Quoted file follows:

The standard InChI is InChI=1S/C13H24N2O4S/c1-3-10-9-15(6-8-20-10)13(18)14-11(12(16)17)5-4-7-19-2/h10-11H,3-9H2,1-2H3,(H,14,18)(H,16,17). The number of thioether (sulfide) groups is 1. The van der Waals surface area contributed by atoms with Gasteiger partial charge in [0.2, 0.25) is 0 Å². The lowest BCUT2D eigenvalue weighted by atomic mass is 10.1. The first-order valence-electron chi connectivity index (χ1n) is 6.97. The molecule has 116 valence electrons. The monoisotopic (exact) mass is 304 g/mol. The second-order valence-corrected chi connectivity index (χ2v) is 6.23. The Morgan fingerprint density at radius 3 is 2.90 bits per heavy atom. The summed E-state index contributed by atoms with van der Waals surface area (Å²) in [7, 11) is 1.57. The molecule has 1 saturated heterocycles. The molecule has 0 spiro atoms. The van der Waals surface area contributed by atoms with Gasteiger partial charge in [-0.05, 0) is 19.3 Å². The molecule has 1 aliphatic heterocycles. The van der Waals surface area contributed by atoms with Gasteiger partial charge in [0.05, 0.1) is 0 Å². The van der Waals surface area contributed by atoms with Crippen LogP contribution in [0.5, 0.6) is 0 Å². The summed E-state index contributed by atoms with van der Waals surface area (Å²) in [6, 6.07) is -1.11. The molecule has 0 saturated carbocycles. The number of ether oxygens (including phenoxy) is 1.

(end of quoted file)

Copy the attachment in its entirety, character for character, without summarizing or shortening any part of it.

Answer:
The standard InChI is InChI=1S/C13H24N2O4S/c1-3-10-9-15(6-8-20-10)13(18)14-11(12(16)17)5-4-7-19-2/h10-11H,3-9H2,1-2H3,(H,14,18)(H,16,17). The number of thioether (sulfide) groups is 1. The van der Waals surface area contributed by atoms with Gasteiger partial charge in [0.2, 0.25) is 0 Å². The lowest BCUT2D eigenvalue weighted by atomic mass is 10.1. The first-order valence-electron chi connectivity index (χ1n) is 6.97. The molecule has 116 valence electrons. The monoisotopic (exact) mass is 304 g/mol. The second-order valence-corrected chi connectivity index (χ2v) is 6.23. The Morgan fingerprint density at radius 3 is 2.90 bits per heavy atom. The summed E-state index contributed by atoms with van der Waals surface area (Å²) in [7, 11) is 1.57. The molecule has 1 saturated heterocycles. The molecule has 0 spiro atoms. The van der Waals surface area contributed by atoms with Gasteiger partial charge in [-0.05, 0) is 19.3 Å². The molecule has 1 aliphatic heterocycles. The van der Waals surface area contributed by atoms with Gasteiger partial charge in [0.05, 0.1) is 0 Å². The van der Waals surface area contributed by atoms with Crippen LogP contribution in [0.5, 0.6) is 0 Å². The summed E-state index contributed by atoms with van der Waals surface area (Å²) in [6, 6.07) is -1.11. The molecule has 0 saturated carbocycles. The number of ether oxygens (including phenoxy) is 1.